International Understanding and Peace

From Akita Wiki

The following speech won 1st place in the JHS Prefectural Speech Contest 2015. It was written by Aya Tozawa from Kakunodate Junior High School.

International Understanding and Peace

Everyone, I would like for you to please close your eyes for four seconds...

In just those few short seconds a single life has left our world. This life was lost in one of the many wars being fought around the globe. It wasn't necessarily the life of a soldier; the poor of the world suffer greatly from war as well.

I think everyone has heard a story that they are unable to forget. For me, it is the short story which I have just told you. I think about this story every time I hear the word "war". When I first heard it in the sixth grade, it made me quite sad, but it also made me think about the peace I have in my life and why others aren't so fortunate.

This year, Japan honored the 70th anniversary of the end of World War II. Every time I heard about the war, I remembered that sad story from three years ago. I realized that if in four seconds one life is lost, in one hour that number rises to 900. In one day, 21,600. Do these numbers surprise you like they surprised me?

Of course, while I thought about these numbers, I also began to dream of peace and what might bring it to this world. In this moment, wars are being fought around the world, yet many places remain so peaceful. I began to wonder, "Why do some people use guns, bombs, and all of their strength to kill each other, while others use their mouths and words to discuss their problems?"

I couldn't find an answer, and, at the beginning of August, I decided to put these questions behind me. I was going to Australia to study English for two weeks, and I just wanted to have a good time.

In fact, I did have a good time, except for one day when I ran into a little trouble. I had decided to go shopping with a friend from China, but I had trouble understanding the cashier. I started to get confused, but my friend translated the cashier's English into simple English so I could understand. The cashier smiled and told me not to worry. "Being in a foreign country is hard, after all." I was so relieved when I heard this. She really seemed to understand me, and so did my friend, who knew first-hand about having trouble in a foreign country.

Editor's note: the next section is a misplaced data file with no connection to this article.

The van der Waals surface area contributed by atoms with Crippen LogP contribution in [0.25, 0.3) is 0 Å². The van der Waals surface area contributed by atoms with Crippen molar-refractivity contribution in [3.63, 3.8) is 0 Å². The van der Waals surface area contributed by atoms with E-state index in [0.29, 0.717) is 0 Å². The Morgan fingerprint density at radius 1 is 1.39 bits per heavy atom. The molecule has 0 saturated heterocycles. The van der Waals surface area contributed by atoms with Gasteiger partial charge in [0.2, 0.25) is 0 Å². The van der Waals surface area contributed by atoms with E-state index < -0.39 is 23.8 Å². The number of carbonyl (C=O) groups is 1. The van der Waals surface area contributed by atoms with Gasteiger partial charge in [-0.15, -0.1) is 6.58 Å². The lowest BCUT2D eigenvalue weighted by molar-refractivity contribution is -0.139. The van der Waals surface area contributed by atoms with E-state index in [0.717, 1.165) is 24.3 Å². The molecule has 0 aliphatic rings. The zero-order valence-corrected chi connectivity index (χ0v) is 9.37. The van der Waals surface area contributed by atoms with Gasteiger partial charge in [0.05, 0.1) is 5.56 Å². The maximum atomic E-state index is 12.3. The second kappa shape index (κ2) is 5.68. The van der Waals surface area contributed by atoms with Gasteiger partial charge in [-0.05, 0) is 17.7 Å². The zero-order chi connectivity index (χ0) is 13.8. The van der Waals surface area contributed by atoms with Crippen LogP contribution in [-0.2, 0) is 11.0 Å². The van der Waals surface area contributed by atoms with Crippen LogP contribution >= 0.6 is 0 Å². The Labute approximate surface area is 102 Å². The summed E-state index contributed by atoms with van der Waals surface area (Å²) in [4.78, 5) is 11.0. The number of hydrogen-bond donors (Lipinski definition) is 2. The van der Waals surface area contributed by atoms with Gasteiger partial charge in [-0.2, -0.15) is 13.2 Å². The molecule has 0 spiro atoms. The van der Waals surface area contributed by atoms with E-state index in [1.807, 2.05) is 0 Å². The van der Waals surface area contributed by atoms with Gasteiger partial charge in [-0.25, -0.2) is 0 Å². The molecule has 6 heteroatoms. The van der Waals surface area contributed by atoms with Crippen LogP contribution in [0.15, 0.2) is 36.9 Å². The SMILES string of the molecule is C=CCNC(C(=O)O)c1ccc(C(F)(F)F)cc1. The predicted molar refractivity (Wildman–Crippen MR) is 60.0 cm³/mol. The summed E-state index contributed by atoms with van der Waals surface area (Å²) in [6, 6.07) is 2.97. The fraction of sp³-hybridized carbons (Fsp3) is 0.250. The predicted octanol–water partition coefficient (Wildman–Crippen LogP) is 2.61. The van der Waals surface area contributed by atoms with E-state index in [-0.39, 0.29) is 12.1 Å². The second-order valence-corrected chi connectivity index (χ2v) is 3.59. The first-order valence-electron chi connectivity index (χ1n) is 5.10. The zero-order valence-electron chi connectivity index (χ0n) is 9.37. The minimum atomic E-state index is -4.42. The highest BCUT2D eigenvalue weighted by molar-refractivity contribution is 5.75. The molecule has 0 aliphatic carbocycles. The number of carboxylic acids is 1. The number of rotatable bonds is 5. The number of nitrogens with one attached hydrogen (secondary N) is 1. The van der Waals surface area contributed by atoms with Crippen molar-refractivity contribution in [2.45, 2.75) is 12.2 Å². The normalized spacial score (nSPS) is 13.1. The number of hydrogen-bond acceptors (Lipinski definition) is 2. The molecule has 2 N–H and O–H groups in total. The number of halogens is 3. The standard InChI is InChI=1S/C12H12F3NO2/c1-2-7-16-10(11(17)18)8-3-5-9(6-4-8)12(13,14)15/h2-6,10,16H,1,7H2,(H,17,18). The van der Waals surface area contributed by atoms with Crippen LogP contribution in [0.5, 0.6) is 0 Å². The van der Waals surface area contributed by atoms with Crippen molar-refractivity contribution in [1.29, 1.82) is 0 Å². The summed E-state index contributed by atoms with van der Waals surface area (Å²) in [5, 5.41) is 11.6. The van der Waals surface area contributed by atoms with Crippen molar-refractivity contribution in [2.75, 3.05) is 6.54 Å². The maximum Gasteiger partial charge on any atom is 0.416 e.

I came back from Australia a few days later on August 15th, the anniversary of World War II. I thought about my memories from the trip, but on that day I started to think again about war and peace.

When I was on the plane, with all of these thoughts and memories mixed in my head, that's when the idea came to me. I remembered my friend and the cashier. I remembered having trouble at the store and how they understood the experience I was going through before I even said anything. Someone who didn't understand may have become angry or annoyed, but they were kind. Communication, I discovered, is about more than just language and speaking. It's also about the shared experiences that help us understand each other without speaking a word.

The answer to my questions from before started to become clear. When individuals fight or nations go to war it is because they can't truly communicate with one another. Without sharing or knowing each other's experiences, how could they reach a real understanding?

To make peace around the world, I believe all of us must try to improve international understanding. We can do this by meeting new people and speaking, listening, and sharing with them to establish real communication and bridges between cultures. No one can do it alone, so we all must make a small contribution. It may seem like it's just a dream, but I think it's very real. Together, if we can learn to understand one another, we can each take one small step towards making peace around the world.

See also